Toe injuries can happen to anyone, but your odds of catching, crunching, or smashing a toe rise exponentially when you’re doing any type of fast-paced activity or sport (or if you’re just a klutz).
Common toe injuries include turf toe, a sprain caused by repeated bending or pushing off of the big toe, tripping over your big toe after getting it caught on something on the ground, or jamming the toe head-on into an object. Some people develop abnormal toe alignment (hallux valgus) or bunions over time, which may be due to poor body mechanics or an untreated injury and can make many shoes and even walking uncomfortable. Pain often leads to stiffness and weakness and makes you more prone to developing osteoarthritis of the joint.
So what’s a strong man with a sore toe to do?
This type of pain is no laughing matter. Your big toe, in particular, does more than you think. The digit, also known as the hallux, plays an important role in balance, and also works to help generate power and propel your body forward when you walk, leap, or run.
Formed by three bones—the first metatarsal, proximal and distal phalanges—this bony structure protrudes ahead of the other toes in the foot making it less protected and more prone to injury. Stability is reinforced by muscles and ligaments and injury to any of these structures can easily affect your tolerance of walking and your gait pattern. Injuries can come in the form of ligament tears, muscle sprains, and joint surface degeneration.
The most common location of toe soreness is at the first metatarsophalangeal joint, or where the big toe attaches to the rest of the foot. Normal gait requires extension at this joint, so an injured toe can easily lead to pain and/or swelling with every step. You’re definitely going to want to do something about it.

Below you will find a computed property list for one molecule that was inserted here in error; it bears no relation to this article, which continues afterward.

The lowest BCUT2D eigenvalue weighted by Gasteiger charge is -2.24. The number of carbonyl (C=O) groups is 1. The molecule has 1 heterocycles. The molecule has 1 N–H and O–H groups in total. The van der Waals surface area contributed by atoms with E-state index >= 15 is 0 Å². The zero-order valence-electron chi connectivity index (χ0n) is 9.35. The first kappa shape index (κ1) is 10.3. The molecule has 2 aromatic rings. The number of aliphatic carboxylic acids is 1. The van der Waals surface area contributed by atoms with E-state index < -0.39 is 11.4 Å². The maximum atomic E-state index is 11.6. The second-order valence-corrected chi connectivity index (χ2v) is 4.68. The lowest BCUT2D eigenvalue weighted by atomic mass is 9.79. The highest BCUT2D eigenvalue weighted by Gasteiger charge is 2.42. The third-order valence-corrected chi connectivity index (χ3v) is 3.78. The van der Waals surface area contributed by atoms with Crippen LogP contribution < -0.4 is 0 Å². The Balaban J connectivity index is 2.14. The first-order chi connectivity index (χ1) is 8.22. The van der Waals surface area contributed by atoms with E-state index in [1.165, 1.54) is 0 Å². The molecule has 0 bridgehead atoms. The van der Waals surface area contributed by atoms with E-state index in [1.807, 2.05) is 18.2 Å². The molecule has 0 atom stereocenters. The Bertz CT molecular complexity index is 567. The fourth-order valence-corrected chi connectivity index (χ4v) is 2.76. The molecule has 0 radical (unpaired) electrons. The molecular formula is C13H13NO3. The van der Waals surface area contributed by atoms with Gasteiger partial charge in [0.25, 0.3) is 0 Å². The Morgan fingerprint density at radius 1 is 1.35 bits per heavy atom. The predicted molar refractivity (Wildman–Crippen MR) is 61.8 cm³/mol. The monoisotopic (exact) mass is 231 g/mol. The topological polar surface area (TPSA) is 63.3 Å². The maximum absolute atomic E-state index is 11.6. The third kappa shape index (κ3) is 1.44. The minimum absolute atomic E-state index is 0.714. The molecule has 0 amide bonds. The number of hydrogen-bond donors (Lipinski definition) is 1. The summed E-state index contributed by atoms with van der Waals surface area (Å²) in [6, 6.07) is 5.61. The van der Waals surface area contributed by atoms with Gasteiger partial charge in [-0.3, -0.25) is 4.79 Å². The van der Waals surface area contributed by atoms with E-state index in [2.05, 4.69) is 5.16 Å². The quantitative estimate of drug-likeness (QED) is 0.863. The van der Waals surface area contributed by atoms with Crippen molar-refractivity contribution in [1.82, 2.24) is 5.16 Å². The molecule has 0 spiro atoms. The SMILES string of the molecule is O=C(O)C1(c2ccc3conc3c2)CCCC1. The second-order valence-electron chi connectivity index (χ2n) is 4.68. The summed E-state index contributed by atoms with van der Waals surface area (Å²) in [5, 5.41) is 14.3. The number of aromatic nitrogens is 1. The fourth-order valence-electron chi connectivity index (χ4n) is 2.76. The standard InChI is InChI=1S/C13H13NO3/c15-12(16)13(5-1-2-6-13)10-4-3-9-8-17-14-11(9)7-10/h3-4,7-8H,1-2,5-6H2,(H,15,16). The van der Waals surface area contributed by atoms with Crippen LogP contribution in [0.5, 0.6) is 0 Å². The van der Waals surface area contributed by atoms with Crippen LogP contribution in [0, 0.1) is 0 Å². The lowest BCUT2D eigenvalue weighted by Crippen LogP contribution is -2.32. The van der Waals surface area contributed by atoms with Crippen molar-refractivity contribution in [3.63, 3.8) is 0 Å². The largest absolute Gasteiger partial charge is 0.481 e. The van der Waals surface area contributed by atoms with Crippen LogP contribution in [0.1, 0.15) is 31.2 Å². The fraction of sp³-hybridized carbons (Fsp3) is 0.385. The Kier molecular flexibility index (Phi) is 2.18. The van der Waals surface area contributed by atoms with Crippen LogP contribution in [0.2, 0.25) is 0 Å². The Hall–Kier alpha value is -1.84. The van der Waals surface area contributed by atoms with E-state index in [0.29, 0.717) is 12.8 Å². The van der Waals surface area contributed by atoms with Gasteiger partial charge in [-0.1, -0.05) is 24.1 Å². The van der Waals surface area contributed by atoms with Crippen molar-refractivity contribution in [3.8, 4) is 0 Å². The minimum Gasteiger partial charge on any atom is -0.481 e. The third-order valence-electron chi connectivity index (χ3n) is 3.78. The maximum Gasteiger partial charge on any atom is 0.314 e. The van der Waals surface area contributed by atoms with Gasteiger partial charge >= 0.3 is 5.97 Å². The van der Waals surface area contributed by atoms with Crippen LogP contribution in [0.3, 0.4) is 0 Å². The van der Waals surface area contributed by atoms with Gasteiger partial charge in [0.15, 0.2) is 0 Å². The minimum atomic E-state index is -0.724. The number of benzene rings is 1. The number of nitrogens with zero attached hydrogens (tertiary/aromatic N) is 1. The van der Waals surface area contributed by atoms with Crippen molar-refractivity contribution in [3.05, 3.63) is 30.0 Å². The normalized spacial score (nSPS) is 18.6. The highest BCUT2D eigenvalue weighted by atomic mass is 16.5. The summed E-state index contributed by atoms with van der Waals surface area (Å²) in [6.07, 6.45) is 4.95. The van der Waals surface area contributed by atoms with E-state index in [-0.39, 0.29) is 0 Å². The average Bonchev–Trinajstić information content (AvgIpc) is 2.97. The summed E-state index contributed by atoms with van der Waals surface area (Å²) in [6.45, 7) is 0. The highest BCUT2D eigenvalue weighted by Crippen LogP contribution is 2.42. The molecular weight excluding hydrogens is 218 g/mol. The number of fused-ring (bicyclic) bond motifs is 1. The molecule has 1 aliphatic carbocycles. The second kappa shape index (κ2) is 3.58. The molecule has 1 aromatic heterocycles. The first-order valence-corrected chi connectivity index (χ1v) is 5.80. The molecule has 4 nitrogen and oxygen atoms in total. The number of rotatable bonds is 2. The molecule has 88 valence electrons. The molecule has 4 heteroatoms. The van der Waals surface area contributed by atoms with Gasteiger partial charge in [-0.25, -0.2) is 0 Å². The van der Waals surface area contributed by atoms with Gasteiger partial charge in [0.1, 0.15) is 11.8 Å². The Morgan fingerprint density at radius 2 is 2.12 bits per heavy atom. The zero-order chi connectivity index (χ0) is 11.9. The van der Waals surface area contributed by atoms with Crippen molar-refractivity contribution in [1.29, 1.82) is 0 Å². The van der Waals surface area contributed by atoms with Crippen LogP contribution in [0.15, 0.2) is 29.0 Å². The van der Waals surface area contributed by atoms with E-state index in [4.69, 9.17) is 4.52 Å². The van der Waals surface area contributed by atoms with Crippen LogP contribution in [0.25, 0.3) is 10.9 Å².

Ice massage: If you’re experiencing acute pain, swelling, or soreness in the toe, try icing the area using the dixie cup technique. Freeze a paper cup with water. Peel the top layer off. Roll the ice over the painful joint making small circles for a few minutes. Make sure you have a towel ready to catch the drips. An ice cube also works.
Strengthen the supporting musculature: If you have a sore big toe, it might be inflamed due to an acute injury, or it could be because it’s being forced to do all the work when pushing off of the ground or trying to keep you balanced. Strengthen muscles of the foot by performing towel scrunches and foot doming.
For towel scrunches, sit with your feet on a towel. While keeping your heels down, try to pull the towel towards you using only your toes. Spend about 5 minutes doing this a couple times a day. Then, stand up and practice foot doming. Balance on one foot and focus on lifting the arch of your foot (preventing pronation) without scrunching the toes. Try and maintain this arch while balancing on one foot for 30 to 60 seconds, or during any single leg exercises. Do these exercises barefoot.
Eventually, you can try seated the standing heel raises (going up on your toes). If that’s painful or if swelling and pain persist more than a few days, consider seeing your MD or physical therapist.